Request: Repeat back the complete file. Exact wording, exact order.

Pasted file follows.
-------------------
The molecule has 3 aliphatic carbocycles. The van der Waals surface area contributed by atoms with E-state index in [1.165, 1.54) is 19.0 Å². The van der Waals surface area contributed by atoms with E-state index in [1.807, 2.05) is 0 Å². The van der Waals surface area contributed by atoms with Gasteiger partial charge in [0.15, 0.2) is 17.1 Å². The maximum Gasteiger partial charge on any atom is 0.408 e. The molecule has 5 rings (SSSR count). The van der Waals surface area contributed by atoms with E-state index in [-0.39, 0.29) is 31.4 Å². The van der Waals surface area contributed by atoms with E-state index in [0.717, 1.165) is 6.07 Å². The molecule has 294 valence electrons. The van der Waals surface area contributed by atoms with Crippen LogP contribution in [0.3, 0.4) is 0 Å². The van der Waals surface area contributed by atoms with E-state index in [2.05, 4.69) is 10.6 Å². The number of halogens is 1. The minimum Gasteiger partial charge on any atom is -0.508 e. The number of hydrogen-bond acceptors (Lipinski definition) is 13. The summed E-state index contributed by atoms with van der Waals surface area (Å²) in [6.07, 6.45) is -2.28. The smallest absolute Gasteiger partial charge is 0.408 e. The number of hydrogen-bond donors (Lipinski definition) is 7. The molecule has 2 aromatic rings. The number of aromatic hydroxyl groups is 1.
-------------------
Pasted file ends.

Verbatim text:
The molecule has 3 aliphatic carbocycles. The van der Waals surface area contributed by atoms with E-state index in [1.165, 1.54) is 19.0 Å². The van der Waals surface area contributed by atoms with E-state index in [1.807, 2.05) is 0 Å². The van der Waals surface area contributed by atoms with Gasteiger partial charge in [0.15, 0.2) is 17.1 Å². The maximum Gasteiger partial charge on any atom is 0.408 e. The molecule has 5 rings (SSSR count). The van der Waals surface area contributed by atoms with E-state index in [-0.39, 0.29) is 31.4 Å². The van der Waals surface area contributed by atoms with E-state index in [0.717, 1.165) is 6.07 Å². The molecule has 294 valence electrons. The van der Waals surface area contributed by atoms with Crippen LogP contribution in [0.3, 0.4) is 0 Å². The van der Waals surface area contributed by atoms with E-state index in [2.05, 4.69) is 10.6 Å². The number of halogens is 1. The minimum Gasteiger partial charge on any atom is -0.508 e. The number of hydrogen-bond acceptors (Lipinski definition) is 13. The summed E-state index contributed by atoms with van der Waals surface area (Å²) in [6.07, 6.45) is -2.28. The smallest absolute Gasteiger partial charge is 0.408 e. The number of hydrogen-bond donors (Lipinski definition) is 7. The molecule has 2 aromatic rings. The number of aromatic hydroxyl groups is 1.